Range is directly related to linearity, and ties in accuracy and precision as well. It represents the lowest and highest quantities
of material of interest contained within the samples under analysis that provide data with acceptable accuracy, precision,
Detection limit represents the least amount of material of interest contained within the sample under analysis that produces
a signal exceeding the underlying noise. No assertions pertaining to accuracy, precision, and linearity are necessary at this
level of material of interest. For example, if a method is validated to have a detection limit of 3 ng of total protein using
Method 3 (1), then a sample containing 3 ng would elicit a signal discernible from underlying noise. It would not be possible
to state from such data alone whether there was in fact an exact quantity ng of protein in the sample, only that there were
at least 3 ng.
Quantitation-limit determination is more demanding in that currently it is necessary to establish the minimum quantity of
material of interest contained within the sample that produces a signal that lies within the linear range of data. That is
to say, the quantitation limit represents the lowest end of the range.
Intermediate precision (ruggedness in USP Chapter ‹1225› ) pertains to the establishment of "...the effects of random events on the precision of the analytical
procedure" (4). Referring to the previous discussion under accuracy pertaining to error components, intermediate precision
considers random error introduced by such factors as specific equipment, analysts, laboratories, days, and so forth. It is
not meant to include systematic error (bias).
Robustness is probably most directly related to the consideration of conditions under which a validated method is shown to
be suitable. This text is very useful in considering robustness:
"If measurements are susceptible to variations in analytical conditions, the analytical conditions should be suitably controlled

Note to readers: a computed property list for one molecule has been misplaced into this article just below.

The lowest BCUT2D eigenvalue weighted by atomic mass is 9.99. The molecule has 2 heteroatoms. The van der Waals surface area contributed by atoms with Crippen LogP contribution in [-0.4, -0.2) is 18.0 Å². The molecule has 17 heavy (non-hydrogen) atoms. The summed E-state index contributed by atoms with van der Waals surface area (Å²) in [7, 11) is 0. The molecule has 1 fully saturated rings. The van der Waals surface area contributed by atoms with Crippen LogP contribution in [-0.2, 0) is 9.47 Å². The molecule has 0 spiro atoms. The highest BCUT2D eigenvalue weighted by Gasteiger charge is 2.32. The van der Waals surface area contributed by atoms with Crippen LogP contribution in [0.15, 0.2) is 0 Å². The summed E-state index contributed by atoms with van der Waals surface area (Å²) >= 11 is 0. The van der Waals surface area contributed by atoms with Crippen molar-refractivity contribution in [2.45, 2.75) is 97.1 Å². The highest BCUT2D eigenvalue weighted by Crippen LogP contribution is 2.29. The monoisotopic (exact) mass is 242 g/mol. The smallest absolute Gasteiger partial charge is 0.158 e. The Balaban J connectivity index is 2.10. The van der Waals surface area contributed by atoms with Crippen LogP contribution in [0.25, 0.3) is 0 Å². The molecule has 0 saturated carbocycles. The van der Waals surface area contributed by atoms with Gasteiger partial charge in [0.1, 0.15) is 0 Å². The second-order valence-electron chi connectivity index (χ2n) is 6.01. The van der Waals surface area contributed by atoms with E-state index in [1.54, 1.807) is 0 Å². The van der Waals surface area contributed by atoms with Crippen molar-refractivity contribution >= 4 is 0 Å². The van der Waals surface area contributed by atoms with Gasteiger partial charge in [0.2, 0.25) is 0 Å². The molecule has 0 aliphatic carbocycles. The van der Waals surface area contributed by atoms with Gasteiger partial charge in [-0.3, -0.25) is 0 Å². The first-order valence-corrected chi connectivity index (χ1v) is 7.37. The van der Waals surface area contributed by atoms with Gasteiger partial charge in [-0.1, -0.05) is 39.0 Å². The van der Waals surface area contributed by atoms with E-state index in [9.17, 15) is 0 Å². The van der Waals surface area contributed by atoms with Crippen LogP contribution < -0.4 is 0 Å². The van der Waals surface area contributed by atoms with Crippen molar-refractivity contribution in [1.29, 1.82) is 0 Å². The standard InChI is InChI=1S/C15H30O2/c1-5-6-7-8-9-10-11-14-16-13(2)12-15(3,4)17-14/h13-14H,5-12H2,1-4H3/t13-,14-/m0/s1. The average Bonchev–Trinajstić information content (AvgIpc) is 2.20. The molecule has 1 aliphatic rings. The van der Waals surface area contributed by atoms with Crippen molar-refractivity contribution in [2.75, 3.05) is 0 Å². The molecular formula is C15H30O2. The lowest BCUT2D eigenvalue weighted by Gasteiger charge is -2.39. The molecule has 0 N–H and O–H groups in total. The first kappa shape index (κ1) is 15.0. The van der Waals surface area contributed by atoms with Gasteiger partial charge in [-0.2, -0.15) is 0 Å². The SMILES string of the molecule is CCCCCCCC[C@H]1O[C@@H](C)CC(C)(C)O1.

or a precautionary statement should be included in the procedure. One consequence of the evaluation of robustness should be
that a series of system suitability parameters (e.g., resolution test) is established to ensure that the validity of the analytical
procedure is maintained whenever used (4)."
General requirements for verification
One question that may be asked of the compendia is whether a method provided as official (in the compendia or supplements)
requires validation. USP Chapter ‹1225› states:
"...users of analytical methods described in the USP-NF are not required to validate accuracy and reliability of these
methods, but merely verify their suitability under actual conditions of use (1)."
This text is consistent with the proposal in this article that the term validation be reserved for the process whereby one determines if a given method is suitable for its intended purpose (which must be
clearly defined), and that the term verification be reserved for the demonstration that the conditions under which the method is to be performed will be appropriate for the
Another question may be given that verification involves demonstrating that the conditions to be evaluated are suitable for
use with the validated method, how does one go about assessing that? It should be evident that a subset of the determinations
performed during the validation would be appropriate. Important conditions to consider include equipment, possible matrix
effects (components included in the article to be tested that were not evaluated during the validation), and other conditions
for which there is no clear indication provided in the method as to their suitability. A proposed new General Chapter ‹1226›
"Verification of Compendial Procedures" (see reference 9 for a discussion of this chapter) provides some guidance as to how
the verification process may be executed, but ultimately the user is responsible for selecting which of the characteristics
(data elements) evaluated during the validation should be examined as part of the verification. The user should establish
which of those validation characteristics are critical to the successful use of the validated method.